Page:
The First Printed Sea Chart of the Continent of South America
John Seller's sea chart of South America is a great rarity, and holds the distinction of being the earliest chart of the continent of South America to be printed in England. It would also appear to be the first printed Sea Chart of the whole of South America. Unlike earlier sea charts of South America, such as Arnold Colom's Zuyder Deel van America (1658), which leaves out the northern part of the Continent, Seller depicts the entire continent as a whole, and in a visually appealing way, resting it on its side (in the manner of Jan van Linschoten). The map is very finely engraved, and is adorned with an attractive title cartouche of auricular decoration, flanked by native peoples, with two compass roses and sailing ships inhabit the seas.
The present chart is extraordinary in that the overall shape of the continent is depicted in a manner far more accurate and advanced than shown on other contemporary printed charts. The exaggerated bulbous shape that had long been favored by cartographers is no longer present. Seller clearly had access to the finest available printed regional charts of the continent, and clearly exercised great skill and discretion in choosing how to integrate this varied geographic intelligence. His depiction of the coastlines of Brazil is especially fine, derived from the latest Dutch sea charts, such as Pieter Goos' Paskaart van Brasil (1666). Even more interestingly, is Seller's depiction of the far southern regions, which shows that he had access to the late-breaking manuscript maps of Rear-Admiral John Narborough, following his expedition to Argentina and the Straits of Magellan in 1669-71.
John Seller (1630-1697) was a towering figure of English cartography and key pioneer of modern mapmaking in variety of disciplines. In the early 1670s, he set about to break the near-monopoly enjoyed by the Dutch in sea chart publication. His production of the Atlas Maritimus or a Book of Charts Describeing the Sea Coasts . . . of the World (1675), marked a watershed moment in the development of hydrography in Britain. He concurrently worked on the first parts of The English Pilot, including the charts of the Northern and Southern navigation, however financial constraints prevented him from completing the project. This endeavor was subsequently taken up by John Thornton, and later the firm of Mount & Page, who resolutely gave London a leading place in the sea chart trade.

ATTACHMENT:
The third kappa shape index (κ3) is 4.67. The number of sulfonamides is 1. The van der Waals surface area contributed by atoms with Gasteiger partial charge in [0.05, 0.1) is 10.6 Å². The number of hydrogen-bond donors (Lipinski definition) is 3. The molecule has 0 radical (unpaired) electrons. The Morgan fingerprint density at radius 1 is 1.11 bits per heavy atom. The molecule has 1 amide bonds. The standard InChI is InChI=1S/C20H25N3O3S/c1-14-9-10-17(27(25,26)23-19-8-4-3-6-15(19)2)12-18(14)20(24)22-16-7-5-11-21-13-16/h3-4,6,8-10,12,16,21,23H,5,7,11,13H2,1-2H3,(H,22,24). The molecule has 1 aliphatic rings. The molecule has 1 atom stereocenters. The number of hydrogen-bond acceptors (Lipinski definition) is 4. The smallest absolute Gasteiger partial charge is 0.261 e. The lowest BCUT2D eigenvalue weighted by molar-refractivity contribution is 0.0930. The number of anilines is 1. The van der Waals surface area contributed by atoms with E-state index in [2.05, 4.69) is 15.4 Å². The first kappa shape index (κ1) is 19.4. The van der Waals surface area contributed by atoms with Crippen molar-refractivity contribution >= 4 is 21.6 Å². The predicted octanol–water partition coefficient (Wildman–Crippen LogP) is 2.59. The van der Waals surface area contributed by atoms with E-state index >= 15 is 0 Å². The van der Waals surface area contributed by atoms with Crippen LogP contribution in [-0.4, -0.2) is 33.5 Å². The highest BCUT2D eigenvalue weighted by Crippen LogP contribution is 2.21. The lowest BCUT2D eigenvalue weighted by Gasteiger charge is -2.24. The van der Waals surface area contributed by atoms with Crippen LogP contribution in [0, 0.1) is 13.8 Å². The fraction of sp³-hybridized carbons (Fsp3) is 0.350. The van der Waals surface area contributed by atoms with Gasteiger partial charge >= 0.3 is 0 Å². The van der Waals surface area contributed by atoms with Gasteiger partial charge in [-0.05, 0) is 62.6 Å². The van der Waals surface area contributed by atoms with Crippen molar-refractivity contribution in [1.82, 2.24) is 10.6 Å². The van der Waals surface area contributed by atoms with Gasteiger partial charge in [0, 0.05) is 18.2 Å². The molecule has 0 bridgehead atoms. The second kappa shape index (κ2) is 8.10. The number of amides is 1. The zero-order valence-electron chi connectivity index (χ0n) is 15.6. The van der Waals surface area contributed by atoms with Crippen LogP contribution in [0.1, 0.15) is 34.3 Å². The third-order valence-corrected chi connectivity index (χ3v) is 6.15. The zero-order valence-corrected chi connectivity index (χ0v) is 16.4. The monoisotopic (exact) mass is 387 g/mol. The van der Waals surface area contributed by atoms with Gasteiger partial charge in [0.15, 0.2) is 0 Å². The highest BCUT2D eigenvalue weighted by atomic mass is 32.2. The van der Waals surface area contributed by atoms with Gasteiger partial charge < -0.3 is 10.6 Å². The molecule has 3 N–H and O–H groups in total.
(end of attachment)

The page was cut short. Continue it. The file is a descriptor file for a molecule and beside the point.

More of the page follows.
Seller's chart of South America is very rare, as it is thought that it was pulled from production in favor of regional maps of the continent. We have located only a single reference to this sea chart, bound into a copy of Seller's Atlas Maritimus, in the collection of the Maritime Museum in Rotterdam. We note also a separate copy in the collection of the Clements Library and a copy in the British Library. The chart exists in a later edition, published by Jeremiah Seller and Charles Price ( circa 1703).
John Seller was one of the most notable map and instrument makers in England in the late-seventeenth century. He was especially known for the sea charts, many of which featured in his influential English Pilot and Atlas Maritimus. Seller was born in London in 1632. His father was a cordwainer and John was apprenticed to Edward Lowe, of the Merchant Taylors’ Company. He was made free of that company in 1654. Later, he also was made a brother of the Clockmakers’ Company, which housed several instrument makers. He started business as a compass maker but expanded his offering to include navigational instruments and charts.
Seller’s career was halted temporarily, and fantastically, when he was tried for high treason in 1662. He was accused of involvement in a plot led by Thomas Tonge. While Seller likely only unwisely repeated rumors, he was convicted. The other conspirators, who did admit some degree of guilt, were executed, but Seller maintained his innocence and, via insistent petitions, he eventually secured his release from Newgate Prison.
This episode did not seem to slow Seller’s rise too much, however. Seller was granted a royal license to publish English-language maritime atlases. This gave him a near-monopoly and led to his being named hydrographer to the King in 1671. Although the point of the project was to produce English charts of Dutch dominance and bias, Seller ended up using many Dutch plates as his base material. The first volume of The English Pilot was published in 1671, followed by more volumes as well as The Coating Pilot (1672) and the Atlas Maritimus (1675). Seller was commercially successful, but some of his projects required further support. The English Pilot was eventually taken over by John Thornton and William Fisher, for example, and his proposed English atlas only produced maps of six counties.
Seller’s sons, John and Jeremiah, followed in their father’s profession. Seller also apprenticed several promising young men, including Charles Price, with whom his sons partnered. Through Price, Seller can be seen as the founding figure of an important group of London mapmakers that included Price, John Senex, Emanuel Bowen, Thomas Kitchin, and Thomas Jefferys.